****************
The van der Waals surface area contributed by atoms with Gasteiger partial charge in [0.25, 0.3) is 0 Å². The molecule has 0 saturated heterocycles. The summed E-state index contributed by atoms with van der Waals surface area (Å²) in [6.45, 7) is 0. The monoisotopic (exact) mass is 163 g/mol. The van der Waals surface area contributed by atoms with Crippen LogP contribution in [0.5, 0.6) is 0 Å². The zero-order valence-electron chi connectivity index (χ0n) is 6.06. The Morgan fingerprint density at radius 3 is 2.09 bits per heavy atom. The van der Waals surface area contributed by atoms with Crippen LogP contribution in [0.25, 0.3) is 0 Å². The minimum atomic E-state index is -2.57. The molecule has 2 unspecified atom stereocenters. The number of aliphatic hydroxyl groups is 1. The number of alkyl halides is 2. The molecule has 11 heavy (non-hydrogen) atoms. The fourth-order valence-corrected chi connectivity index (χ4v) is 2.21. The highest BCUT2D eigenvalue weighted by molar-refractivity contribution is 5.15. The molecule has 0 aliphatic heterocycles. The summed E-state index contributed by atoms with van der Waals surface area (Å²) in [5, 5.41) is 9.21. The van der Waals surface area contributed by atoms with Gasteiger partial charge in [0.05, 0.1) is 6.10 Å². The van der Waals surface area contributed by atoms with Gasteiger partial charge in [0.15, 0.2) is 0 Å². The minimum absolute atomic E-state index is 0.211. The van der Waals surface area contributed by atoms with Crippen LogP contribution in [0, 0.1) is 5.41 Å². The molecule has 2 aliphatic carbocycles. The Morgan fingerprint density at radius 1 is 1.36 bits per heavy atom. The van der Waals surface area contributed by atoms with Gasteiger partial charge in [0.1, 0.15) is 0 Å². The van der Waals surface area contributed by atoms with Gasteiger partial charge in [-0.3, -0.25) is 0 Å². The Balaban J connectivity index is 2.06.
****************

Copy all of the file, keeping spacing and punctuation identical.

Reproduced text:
The van der Waals surface area contributed by atoms with Gasteiger partial charge in [0.25, 0.3) is 0 Å². The molecule has 0 saturated heterocycles. The summed E-state index contributed by atoms with van der Waals surface area (Å²) in [6.45, 7) is 0. The monoisotopic (exact) mass is 163 g/mol. The van der Waals surface area contributed by atoms with Crippen LogP contribution in [0.5, 0.6) is 0 Å². The zero-order valence-electron chi connectivity index (χ0n) is 6.06. The Morgan fingerprint density at radius 3 is 2.09 bits per heavy atom. The van der Waals surface area contributed by atoms with Crippen LogP contribution in [0.25, 0.3) is 0 Å². The minimum atomic E-state index is -2.57. The molecule has 2 unspecified atom stereocenters. The number of aliphatic hydroxyl groups is 1. The number of alkyl halides is 2. The molecule has 11 heavy (non-hydrogen) atoms. The fourth-order valence-corrected chi connectivity index (χ4v) is 2.21. The highest BCUT2D eigenvalue weighted by molar-refractivity contribution is 5.15. The molecule has 0 aliphatic heterocycles. The summed E-state index contributed by atoms with van der Waals surface area (Å²) in [5, 5.41) is 9.21. The van der Waals surface area contributed by atoms with Gasteiger partial charge in [0.05, 0.1) is 6.10 Å². The van der Waals surface area contributed by atoms with Gasteiger partial charge in [0.15, 0.2) is 0 Å². The minimum absolute atomic E-state index is 0.211. The van der Waals surface area contributed by atoms with Crippen LogP contribution in [0, 0.1) is 5.41 Å². The molecule has 2 aliphatic carbocycles. The Morgan fingerprint density at radius 1 is 1.36 bits per heavy atom. The van der Waals surface area contributed by atoms with Gasteiger partial charge in [0.1, 0.15) is 0 Å². The van der Waals surface area contributed by atoms with Gasteiger partial charge in [-0.3, -0.25) is 0 Å². The Balaban J connectivity index is 2.06.